Wow Bao said its partnership is different from ghost kitchens because it ships frozen items to its partner restaurants to be prepared by their kitchen staff.

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Edmund Woo, the owner of the Saskatoon Lodge in Greenville, S.C., and a Wow Bao partner, said in a written statement that the process of integrating Wow Bao into his kitchen was “seamless.”

“I have trained existing employees to handle the production at virtually no incremental cost,” he said. “The ability to not only continue operating during such a vulnerable time, but to help increase margins, is instrumental to help maintain

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Teenager allegedly fired from restaurant chain over series of ‘surprising’ kitchen videos: ‘It was a mistake’

A 19-year-old is going viral after being allegedly fired from his job over a series of TikTok videos.

The teenager, who goes by the name J Salsa on social media, claims he was a chef at J D Weatherspoon, a popular chain of U.K.-based pubs. That is, until he started recording videos from his restaurant’s kitchen.

J Salsa shared a series of clips on TikTok, during which he makes some of Weatherspoon’s most popular items. In one video, he whips up the chain’s Southern-fried chicken wrap. In another, he prepares an order of halloumi fries.

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Many of the videos impressed fans of the restaurant — which is known for low prices — with plenty of TikTokers sharing their “surprise” that certain menu items were freshly made. Others, like a clip of J Salsa heating a sealed container of chicken korma curry in the microwave, claimed that some dishes weren’t exactly homemade.

J Salsa’s videos have drawn millions of views over the past few weeks — more than enough, apparently, to tip off his bosses.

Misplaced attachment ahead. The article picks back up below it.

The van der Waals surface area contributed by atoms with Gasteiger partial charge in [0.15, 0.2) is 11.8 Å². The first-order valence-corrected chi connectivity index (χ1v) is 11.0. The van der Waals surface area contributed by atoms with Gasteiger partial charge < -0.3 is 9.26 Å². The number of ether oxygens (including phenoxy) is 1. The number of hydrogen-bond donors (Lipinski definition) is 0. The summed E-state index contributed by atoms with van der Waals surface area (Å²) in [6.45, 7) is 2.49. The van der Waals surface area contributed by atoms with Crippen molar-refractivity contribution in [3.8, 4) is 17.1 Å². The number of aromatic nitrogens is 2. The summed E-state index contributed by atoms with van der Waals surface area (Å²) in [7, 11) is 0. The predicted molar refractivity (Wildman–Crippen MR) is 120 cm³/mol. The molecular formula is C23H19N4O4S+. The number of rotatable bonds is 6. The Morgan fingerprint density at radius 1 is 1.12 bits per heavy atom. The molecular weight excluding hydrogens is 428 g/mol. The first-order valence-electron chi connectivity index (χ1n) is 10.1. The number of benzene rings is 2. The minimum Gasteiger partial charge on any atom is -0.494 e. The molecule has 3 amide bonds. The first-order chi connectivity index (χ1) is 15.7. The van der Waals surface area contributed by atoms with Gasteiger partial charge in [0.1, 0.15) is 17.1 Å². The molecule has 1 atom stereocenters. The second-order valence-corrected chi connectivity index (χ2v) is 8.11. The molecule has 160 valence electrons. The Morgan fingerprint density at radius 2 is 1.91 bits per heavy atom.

On September 13, the teenager shared a video in which he claimed he’d been suspended from his job. According to him, his managers made the decision after learning about his TikTok page.

“My managers had a meeting with me today … about the whole situation,” J Salsa explains.

J Salsa said his managers were fairly calm and understanding. Meanwhile, he said he apologized and called the videos a “mistake.” Regardless, he was allegedly told he’d be suspended until the company could hold a disciplinary hearing.

On September 21, J Salsa shared another update claiming he’d been fired for good. The teen seemed to take the news in stride though, saying he understood the chain’s decision.

“I’m not surprised at all, because at the end of the day I did break company policy,” he explained. “I did have my phone in the kitchen and I did post like, in-work stuff on social media.”

He went on to say that his bosses brought up his continued TikTok posts about his suspension, citing those viral videos as yet another reason for his firing.

“I feel like I would’ve been fired anyway though,” J Salsa said. “Because that s*** went viral. It hit headline news like crazy.”

The teen concluded by saying that it’s been “weird” to see his story get so much attention, although he appreciates the “love and support” he’s received online.

J Salsa’s situation isn’t all that uncommon. Plenty of restaurants have rules against sharing in-store videos online, a policy that’s led to plenty of alleged firings.

In August, a teenager claimed she was fired from Chick-fil-A after sharing a menu hack video on TikTok. After the fact, she told In The Know that she “didn’t have any regrets” about posting her clip.

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White House dismisses criticism of persistent coronavirus supply chain problems as work of ‘useful idiot’

WASHINGTON — The White House is objecting to a new report from the Government Accountability Office that concludes that seven months into the coronavirus pandemic, the U.S. continues to struggle with supply chain logistics that have led to shortages of personal protective equipment and diagnostic tests.

The authors of the nearly 400-page GAO report were concerned that not only did those issues continue to persist, but that the Trump administration did not take them seriously enough. “As supply constraints continue,” those investigators wrote, “we found that [the Department of Health and Human Services] and [the Federal Emergency Management Administration] have not developed plans outlining specific actions the federal government will take to help mitigate remaining medical supply gaps needed to respond to the pandemic.”